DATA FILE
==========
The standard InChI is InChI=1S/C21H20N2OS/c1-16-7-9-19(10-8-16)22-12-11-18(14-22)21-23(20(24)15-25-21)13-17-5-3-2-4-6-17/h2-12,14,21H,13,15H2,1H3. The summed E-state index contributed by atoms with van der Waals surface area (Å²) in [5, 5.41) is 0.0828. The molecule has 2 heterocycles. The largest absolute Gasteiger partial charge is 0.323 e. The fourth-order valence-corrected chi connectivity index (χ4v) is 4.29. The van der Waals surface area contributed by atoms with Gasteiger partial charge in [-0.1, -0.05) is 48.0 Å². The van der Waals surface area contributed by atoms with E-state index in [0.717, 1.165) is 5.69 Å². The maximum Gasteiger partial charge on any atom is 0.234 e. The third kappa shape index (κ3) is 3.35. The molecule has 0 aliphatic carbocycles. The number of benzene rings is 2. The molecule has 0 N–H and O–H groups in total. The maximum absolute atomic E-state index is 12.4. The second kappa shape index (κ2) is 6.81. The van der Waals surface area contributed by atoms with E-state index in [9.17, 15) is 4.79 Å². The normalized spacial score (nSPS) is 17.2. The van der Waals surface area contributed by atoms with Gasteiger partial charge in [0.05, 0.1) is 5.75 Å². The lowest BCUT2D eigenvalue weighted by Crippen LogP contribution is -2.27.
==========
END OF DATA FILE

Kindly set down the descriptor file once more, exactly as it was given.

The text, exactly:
The standard InChI is InChI=1S/C21H20N2OS/c1-16-7-9-19(10-8-16)22-12-11-18(14-22)21-23(20(24)15-25-21)13-17-5-3-2-4-6-17/h2-12,14,21H,13,15H2,1H3. The summed E-state index contributed by atoms with van der Waals surface area (Å²) in [5, 5.41) is 0.0828. The molecule has 2 heterocycles. The largest absolute Gasteiger partial charge is 0.323 e. The fourth-order valence-corrected chi connectivity index (χ4v) is 4.29. The van der Waals surface area contributed by atoms with Gasteiger partial charge in [-0.1, -0.05) is 48.0 Å². The van der Waals surface area contributed by atoms with E-state index in [0.717, 1.165) is 5.69 Å². The maximum Gasteiger partial charge on any atom is 0.234 e. The third kappa shape index (κ3) is 3.35. The molecule has 0 aliphatic carbocycles. The number of benzene rings is 2. The molecule has 0 N–H and O–H groups in total. The maximum absolute atomic E-state index is 12.4. The second kappa shape index (κ2) is 6.81. The van der Waals surface area contributed by atoms with E-state index in [9.17, 15) is 4.79 Å². The normalized spacial score (nSPS) is 17.2. The van der Waals surface area contributed by atoms with Gasteiger partial charge in [0.05, 0.1) is 5.75 Å². The lowest BCUT2D eigenvalue weighted by Crippen LogP contribution is -2.27.